The company continued product development and in September, 2019, Crepini moved from Brooklyn into its current 100,000 sq. ft. facility, located at iPark in Hopewell Junction, NY. The company makes one million Crepini each day. Crepini aims to make its products suitable for a wide range of clients, regardless of their diets. Today’s Crepini wraps are keto- and paleo-friendly, gluten-free and range from eight to 30 calories. Ari Shkolnik, Rimer and Eric Shkolnik’s other son, plays an integral role at Crepini. As Chief Information Officer, he manages the entire manufacturing plant and oversees all operations. Without the dedication of her two sons and their involvement in the company, Rimer emphasizes, Crepini would not be where it is today.

Crepini fishkill facility
Crepini’s East Fishkill production facility. The company plans to expand in 2021.

Crepini’s products underwent rigorous testing and correcting to achieve the perfect recipe. Rimer says everybody at the company reports to a higher authority: the consumer. Lisa Shkolnik, Chief Marketing Officer, emphasizes the role of consumer feedback in product development. “We get emails daily. As soon as we see there is a repetitive problem, we fix it,” she says. “We continually improve our packaging and there’s constant investment into new equipment.” The first rendition of the egg wrap contained wheat flour, which received complaints from consumers with Celiac’s disease. Crepini reworked its product to contain a gluten free flour blend instead.

The company offers egg wraps that come in two sizes, grande and petite. Currently, Crepini offers three varieties: egg wraps with cauliflower, gluten-free grains, and sweet potato and turmeric. These products are available in store, online, and wholesale.

Crepini’s products stand out against competitors for their thinness and versatility. Crepini are enjoyed any time of day: breakfast, lunch, dinner, dessert, a quick pick-me-up snack. They are ready-to-eat and can be made with either savory or sweet fillings.

The Family Dynamic

Today, Crepini has approximately 100 employees. The family-owned business highly values culture and ensuring employee satisfaction. Some Crepini employees even moved to Dutchess County when the company relocated from Brooklyn. “Many of the people who started with us are still here today,” says Rimer. “When we began, Crepini was fortunate to hire and nurture the best talent.” Sam Shkolnik explains employee success and growth at the company is a standout. “Almost everyone who’s in their position today didn’t have experience in what they do now,” he says. We really learned this manufacturing process together without any real experience. We’re a super collaborative team and we really help each other out.”

Crepini weight check
Crepini employee verifying weight of wrap stack before packaging.

Eric Shkolnik is a graduate of the Goldman Sachs 10,000 Small Businesses Program. It was there that he learned the importance of company culture. “We help out moms with their kids. Employees have a place for their dogs to stay,” he says. One of Shkolnik and Rimer’s favorite routines is lunchtime. “Every day in the office we have lunch together. We talk to our employees, whether it’s family or business or something funny or something tragic. We’re all at the same level at the table.”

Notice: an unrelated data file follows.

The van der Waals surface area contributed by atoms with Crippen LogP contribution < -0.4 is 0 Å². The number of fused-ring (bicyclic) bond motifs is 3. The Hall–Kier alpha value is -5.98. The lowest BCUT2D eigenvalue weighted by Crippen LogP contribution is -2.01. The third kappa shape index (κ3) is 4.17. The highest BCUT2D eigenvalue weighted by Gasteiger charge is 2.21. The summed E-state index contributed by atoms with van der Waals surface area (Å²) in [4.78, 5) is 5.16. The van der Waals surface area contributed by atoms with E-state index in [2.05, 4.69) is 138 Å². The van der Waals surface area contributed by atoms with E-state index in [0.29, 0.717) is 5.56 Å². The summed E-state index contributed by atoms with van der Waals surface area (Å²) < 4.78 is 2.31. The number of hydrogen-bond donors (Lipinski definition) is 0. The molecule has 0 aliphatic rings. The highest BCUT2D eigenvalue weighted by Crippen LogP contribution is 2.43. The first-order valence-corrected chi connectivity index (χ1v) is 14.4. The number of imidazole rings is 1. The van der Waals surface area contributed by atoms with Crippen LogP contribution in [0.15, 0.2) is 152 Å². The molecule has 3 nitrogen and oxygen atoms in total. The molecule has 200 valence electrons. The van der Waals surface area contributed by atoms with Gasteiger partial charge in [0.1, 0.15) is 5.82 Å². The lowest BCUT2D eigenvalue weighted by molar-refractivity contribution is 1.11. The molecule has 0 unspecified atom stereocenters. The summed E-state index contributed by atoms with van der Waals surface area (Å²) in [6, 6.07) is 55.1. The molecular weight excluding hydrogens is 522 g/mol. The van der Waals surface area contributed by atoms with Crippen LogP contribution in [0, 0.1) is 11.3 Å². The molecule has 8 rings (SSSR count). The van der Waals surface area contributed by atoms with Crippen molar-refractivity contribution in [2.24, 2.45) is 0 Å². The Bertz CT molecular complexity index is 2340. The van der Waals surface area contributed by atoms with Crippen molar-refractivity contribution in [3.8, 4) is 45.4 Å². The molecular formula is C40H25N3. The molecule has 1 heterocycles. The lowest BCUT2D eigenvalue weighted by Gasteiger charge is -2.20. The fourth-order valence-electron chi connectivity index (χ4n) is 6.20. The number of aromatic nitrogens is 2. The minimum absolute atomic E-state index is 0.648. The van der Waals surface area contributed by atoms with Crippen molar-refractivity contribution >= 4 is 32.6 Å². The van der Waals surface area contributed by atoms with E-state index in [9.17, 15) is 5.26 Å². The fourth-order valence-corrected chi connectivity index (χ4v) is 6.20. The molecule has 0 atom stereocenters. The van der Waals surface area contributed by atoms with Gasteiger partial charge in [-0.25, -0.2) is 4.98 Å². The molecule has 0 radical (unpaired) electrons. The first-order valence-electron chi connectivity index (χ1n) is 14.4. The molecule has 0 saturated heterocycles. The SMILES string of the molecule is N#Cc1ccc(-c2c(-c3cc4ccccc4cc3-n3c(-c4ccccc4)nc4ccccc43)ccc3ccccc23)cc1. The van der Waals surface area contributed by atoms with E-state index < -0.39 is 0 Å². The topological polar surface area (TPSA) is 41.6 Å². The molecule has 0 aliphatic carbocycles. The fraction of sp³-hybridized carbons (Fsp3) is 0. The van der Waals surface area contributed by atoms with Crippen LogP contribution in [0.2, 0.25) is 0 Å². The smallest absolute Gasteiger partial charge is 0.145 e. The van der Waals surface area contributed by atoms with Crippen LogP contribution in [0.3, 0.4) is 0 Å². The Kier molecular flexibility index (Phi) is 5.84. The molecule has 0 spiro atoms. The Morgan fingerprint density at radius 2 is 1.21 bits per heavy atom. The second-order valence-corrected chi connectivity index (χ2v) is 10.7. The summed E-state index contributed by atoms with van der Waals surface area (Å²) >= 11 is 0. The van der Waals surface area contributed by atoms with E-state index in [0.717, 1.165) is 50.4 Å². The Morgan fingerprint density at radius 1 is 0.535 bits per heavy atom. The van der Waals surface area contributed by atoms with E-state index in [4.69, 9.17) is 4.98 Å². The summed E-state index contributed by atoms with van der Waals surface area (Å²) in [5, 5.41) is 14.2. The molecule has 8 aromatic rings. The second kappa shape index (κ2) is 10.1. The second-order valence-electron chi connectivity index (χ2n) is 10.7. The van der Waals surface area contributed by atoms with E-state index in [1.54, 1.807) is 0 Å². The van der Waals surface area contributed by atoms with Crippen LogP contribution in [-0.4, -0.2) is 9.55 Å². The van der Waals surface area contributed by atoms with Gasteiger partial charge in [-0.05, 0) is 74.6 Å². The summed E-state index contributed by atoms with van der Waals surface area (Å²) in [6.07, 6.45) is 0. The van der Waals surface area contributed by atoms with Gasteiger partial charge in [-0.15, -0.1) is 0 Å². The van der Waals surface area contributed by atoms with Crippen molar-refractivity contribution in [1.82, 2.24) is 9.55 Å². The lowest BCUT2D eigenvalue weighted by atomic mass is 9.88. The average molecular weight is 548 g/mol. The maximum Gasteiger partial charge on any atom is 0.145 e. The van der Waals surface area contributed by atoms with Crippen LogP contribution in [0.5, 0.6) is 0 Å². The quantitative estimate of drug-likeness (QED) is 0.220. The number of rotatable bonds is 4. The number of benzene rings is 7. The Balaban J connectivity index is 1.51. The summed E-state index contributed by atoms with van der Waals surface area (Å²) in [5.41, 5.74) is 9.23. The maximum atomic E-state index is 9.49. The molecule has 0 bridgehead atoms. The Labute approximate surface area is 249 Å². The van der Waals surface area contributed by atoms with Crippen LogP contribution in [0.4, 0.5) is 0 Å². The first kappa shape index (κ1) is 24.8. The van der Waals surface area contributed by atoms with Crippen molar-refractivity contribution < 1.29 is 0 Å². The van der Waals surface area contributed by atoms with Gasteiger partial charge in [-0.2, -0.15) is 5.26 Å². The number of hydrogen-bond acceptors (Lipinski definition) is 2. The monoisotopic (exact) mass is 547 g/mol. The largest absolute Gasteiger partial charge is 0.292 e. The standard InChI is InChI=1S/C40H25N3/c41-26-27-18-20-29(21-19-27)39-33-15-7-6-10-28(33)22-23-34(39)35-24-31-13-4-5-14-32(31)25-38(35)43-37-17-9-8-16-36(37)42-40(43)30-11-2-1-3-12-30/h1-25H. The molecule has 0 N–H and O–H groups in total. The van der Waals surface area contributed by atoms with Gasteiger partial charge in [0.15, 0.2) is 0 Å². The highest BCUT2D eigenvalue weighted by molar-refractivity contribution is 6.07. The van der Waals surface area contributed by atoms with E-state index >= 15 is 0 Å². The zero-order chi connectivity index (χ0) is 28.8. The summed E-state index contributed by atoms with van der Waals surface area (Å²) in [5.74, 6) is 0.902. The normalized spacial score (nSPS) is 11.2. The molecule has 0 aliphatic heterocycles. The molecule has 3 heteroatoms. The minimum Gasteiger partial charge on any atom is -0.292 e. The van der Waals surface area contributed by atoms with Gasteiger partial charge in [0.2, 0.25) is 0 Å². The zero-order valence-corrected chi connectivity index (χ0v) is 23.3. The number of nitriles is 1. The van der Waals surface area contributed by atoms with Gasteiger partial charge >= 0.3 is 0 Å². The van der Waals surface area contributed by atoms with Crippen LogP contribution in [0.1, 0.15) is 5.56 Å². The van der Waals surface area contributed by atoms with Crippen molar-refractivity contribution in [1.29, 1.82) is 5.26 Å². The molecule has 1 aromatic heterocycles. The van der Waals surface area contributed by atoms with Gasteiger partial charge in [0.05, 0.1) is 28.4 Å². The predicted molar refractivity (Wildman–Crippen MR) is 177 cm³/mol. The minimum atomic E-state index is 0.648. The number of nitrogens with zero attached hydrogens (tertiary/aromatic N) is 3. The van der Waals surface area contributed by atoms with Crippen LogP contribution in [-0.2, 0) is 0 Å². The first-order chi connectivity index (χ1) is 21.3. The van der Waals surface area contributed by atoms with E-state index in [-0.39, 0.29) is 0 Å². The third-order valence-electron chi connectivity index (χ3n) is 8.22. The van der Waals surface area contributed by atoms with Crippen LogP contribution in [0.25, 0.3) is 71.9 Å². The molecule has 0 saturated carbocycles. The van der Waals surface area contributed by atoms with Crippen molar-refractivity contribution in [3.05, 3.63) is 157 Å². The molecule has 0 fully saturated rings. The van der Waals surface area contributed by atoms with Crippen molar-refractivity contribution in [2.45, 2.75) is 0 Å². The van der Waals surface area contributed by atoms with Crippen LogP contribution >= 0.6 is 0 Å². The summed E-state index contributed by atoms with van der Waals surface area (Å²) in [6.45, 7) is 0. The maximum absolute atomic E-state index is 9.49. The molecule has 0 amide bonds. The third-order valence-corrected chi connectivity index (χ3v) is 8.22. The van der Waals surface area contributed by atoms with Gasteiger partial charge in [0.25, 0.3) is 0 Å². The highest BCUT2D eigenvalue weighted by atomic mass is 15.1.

The company adheres to an open door policy and encourages communication in the workplace. “We have amazing employees,” says Rimer. “The pinnacle of our success is our culture and our family. Our employees are like family to us.”

Building the Future

Crepini just began leasing an additional 61,000 sq. ft. of space in the iPark warehouse to accommodate the company’s growth. The space is undergoing massive renovations to make room for increased production space. With expansion comes the need to hire additional employees. “Everybody at Crepini gets a chance to move up,” Shkolnik says. Everyone came from the ground up. We want people to bring ideas and innovation.”

With technological advancements in manufacturing, Crepini will look to integrate automation into more of its processes. However, Shkolnik and Rimer emphasize the importance of their people and value talent over technology. “Food safety, consumers, family, culture: they are the purpose behind what we do here,” says Rimer. Crepini holds a Global Food Safety Initiative Certification and received the Think Dutchess Large Business of the Year award in 2020. “We report to a much higher authority, the consumer,” Rimer says. “Our number one priority is public health and safety.”

Crepini quality check
Crepini employee checking for quality before moving on to be labeled.

Crepini wraps are sold in grocery stores including Walmart, Aldi, Publix, Costco, Sprouts and soon, Kroger, to name a few. Crepini has an international presence with products available in Canada, Japan, and the Middle East. Next year, the company will launch in Mexico. The team is working towards selling products in Taiwan, South Korea, and China. Crepini’s success has spread across the world and it only anticipates an upward trajectory.

With Crepini already outgrowing its current facility, Shkolnik and Rimer reflect on how quickly the company has grown since moving upstate. By next year, Crepini will produce two million crêpes on ten production lines, doubling its current production number. “We entered with so much enthusiasm and that entrepreneurial spirit of never giving up and always persevering no matter what,” Shkolnik says. “We never imagined it would take only two years to get to this point,” Rimer says. “It’s a dream come true.”

Taylor Dowd

Taylor Dowd is Communications Coordinator at the Council of Industry. She is a journalism graduate of SUNY New Paltz.